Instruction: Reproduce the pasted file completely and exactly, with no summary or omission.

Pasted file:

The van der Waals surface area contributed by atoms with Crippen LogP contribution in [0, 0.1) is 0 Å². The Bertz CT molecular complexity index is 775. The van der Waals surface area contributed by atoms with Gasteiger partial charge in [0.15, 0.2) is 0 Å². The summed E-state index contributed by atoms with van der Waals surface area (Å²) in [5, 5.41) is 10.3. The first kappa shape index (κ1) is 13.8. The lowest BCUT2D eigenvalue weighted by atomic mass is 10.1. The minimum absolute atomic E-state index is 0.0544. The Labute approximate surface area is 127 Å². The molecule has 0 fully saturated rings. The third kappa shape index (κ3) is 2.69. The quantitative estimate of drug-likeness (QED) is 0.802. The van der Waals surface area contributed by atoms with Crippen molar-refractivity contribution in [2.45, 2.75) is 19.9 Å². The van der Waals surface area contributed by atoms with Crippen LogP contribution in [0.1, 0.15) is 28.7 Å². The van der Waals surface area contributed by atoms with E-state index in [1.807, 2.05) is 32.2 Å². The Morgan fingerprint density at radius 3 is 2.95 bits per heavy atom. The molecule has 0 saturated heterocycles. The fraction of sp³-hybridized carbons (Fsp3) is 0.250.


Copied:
The van der Waals surface area contributed by atoms with Crippen LogP contribution in [0, 0.1) is 0 Å². The Bertz CT molecular complexity index is 775. The van der Waals surface area contributed by atoms with Gasteiger partial charge in [0.15, 0.2) is 0 Å². The summed E-state index contributed by atoms with van der Waals surface area (Å²) in [5, 5.41) is 10.3. The first kappa shape index (κ1) is 13.8. The lowest BCUT2D eigenvalue weighted by atomic mass is 10.1. The minimum absolute atomic E-state index is 0.0544. The Labute approximate surface area is 127 Å². The molecule has 0 fully saturated rings. The third kappa shape index (κ3) is 2.69. The quantitative estimate of drug-likeness (QED) is 0.802. The van der Waals surface area contributed by atoms with Crippen molar-refractivity contribution in [2.45, 2.75) is 19.9 Å². The van der Waals surface area contributed by atoms with Crippen LogP contribution in [0.1, 0.15) is 28.7 Å². The van der Waals surface area contributed by atoms with E-state index in [1.807, 2.05) is 32.2 Å². The Morgan fingerprint density at radius 3 is 2.95 bits per heavy atom. The molecule has 0 saturated heterocycles. The fraction of sp³-hybridized carbons (Fsp3) is 0.250.